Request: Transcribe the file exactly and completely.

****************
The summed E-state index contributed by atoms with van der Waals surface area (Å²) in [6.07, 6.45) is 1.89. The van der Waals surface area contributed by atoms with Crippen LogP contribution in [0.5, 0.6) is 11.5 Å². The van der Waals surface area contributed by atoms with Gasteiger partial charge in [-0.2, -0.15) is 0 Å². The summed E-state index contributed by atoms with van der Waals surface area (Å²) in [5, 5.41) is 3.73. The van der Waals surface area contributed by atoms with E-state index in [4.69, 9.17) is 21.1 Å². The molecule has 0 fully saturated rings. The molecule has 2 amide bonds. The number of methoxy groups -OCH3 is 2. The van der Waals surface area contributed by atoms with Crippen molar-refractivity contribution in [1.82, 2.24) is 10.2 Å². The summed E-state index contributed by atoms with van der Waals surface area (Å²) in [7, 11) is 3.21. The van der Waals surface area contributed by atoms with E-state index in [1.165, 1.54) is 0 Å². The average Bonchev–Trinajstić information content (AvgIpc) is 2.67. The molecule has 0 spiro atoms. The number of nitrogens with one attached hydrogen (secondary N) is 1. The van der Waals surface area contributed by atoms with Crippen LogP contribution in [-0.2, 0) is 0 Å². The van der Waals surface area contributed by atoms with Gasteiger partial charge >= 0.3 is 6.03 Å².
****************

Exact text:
The summed E-state index contributed by atoms with van der Waals surface area (Å²) in [6.07, 6.45) is 1.89. The van der Waals surface area contributed by atoms with Crippen LogP contribution in [0.5, 0.6) is 11.5 Å². The van der Waals surface area contributed by atoms with Gasteiger partial charge in [-0.2, -0.15) is 0 Å². The summed E-state index contributed by atoms with van der Waals surface area (Å²) in [5, 5.41) is 3.73. The van der Waals surface area contributed by atoms with E-state index in [4.69, 9.17) is 21.1 Å². The molecule has 0 fully saturated rings. The molecule has 2 amide bonds. The number of methoxy groups -OCH3 is 2. The van der Waals surface area contributed by atoms with Crippen molar-refractivity contribution in [1.82, 2.24) is 10.2 Å². The summed E-state index contributed by atoms with van der Waals surface area (Å²) in [7, 11) is 3.21. The van der Waals surface area contributed by atoms with E-state index in [1.165, 1.54) is 0 Å². The average Bonchev–Trinajstić information content (AvgIpc) is 2.67. The molecule has 0 spiro atoms. The number of nitrogens with one attached hydrogen (secondary N) is 1. The van der Waals surface area contributed by atoms with Crippen LogP contribution in [-0.2, 0) is 0 Å². The van der Waals surface area contributed by atoms with Gasteiger partial charge >= 0.3 is 6.03 Å².